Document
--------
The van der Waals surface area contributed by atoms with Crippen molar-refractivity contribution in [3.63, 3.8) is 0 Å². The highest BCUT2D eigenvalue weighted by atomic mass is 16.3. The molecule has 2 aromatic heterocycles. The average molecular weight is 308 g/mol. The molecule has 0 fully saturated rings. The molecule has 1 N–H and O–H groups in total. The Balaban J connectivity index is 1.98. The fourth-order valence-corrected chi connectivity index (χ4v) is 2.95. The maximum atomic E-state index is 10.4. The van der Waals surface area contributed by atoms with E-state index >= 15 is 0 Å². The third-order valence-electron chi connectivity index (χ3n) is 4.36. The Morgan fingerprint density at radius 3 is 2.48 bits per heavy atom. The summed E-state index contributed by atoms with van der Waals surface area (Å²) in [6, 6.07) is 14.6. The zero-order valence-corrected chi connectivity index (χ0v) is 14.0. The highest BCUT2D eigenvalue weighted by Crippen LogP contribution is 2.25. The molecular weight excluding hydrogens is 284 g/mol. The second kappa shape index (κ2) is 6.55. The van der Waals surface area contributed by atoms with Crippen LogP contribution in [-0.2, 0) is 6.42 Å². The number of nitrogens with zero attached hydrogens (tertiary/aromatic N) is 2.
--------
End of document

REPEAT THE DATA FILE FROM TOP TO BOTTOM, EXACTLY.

The van der Waals surface area contributed by atoms with Crippen molar-refractivity contribution in [3.63, 3.8) is 0 Å². The highest BCUT2D eigenvalue weighted by atomic mass is 16.3. The molecule has 2 aromatic heterocycles. The average molecular weight is 308 g/mol. The molecule has 0 fully saturated rings. The molecule has 1 N–H and O–H groups in total. The Balaban J connectivity index is 1.98. The fourth-order valence-corrected chi connectivity index (χ4v) is 2.95. The maximum atomic E-state index is 10.4. The van der Waals surface area contributed by atoms with E-state index >= 15 is 0 Å². The third-order valence-electron chi connectivity index (χ3n) is 4.36. The Morgan fingerprint density at radius 3 is 2.48 bits per heavy atom. The summed E-state index contributed by atoms with van der Waals surface area (Å²) in [6, 6.07) is 14.6. The zero-order valence-corrected chi connectivity index (χ0v) is 14.0. The highest BCUT2D eigenvalue weighted by Crippen LogP contribution is 2.25. The molecular weight excluding hydrogens is 284 g/mol. The second kappa shape index (κ2) is 6.55. The van der Waals surface area contributed by atoms with Crippen LogP contribution in [-0.2, 0) is 6.42 Å². The number of nitrogens with zero attached hydrogens (tertiary/aromatic N) is 2.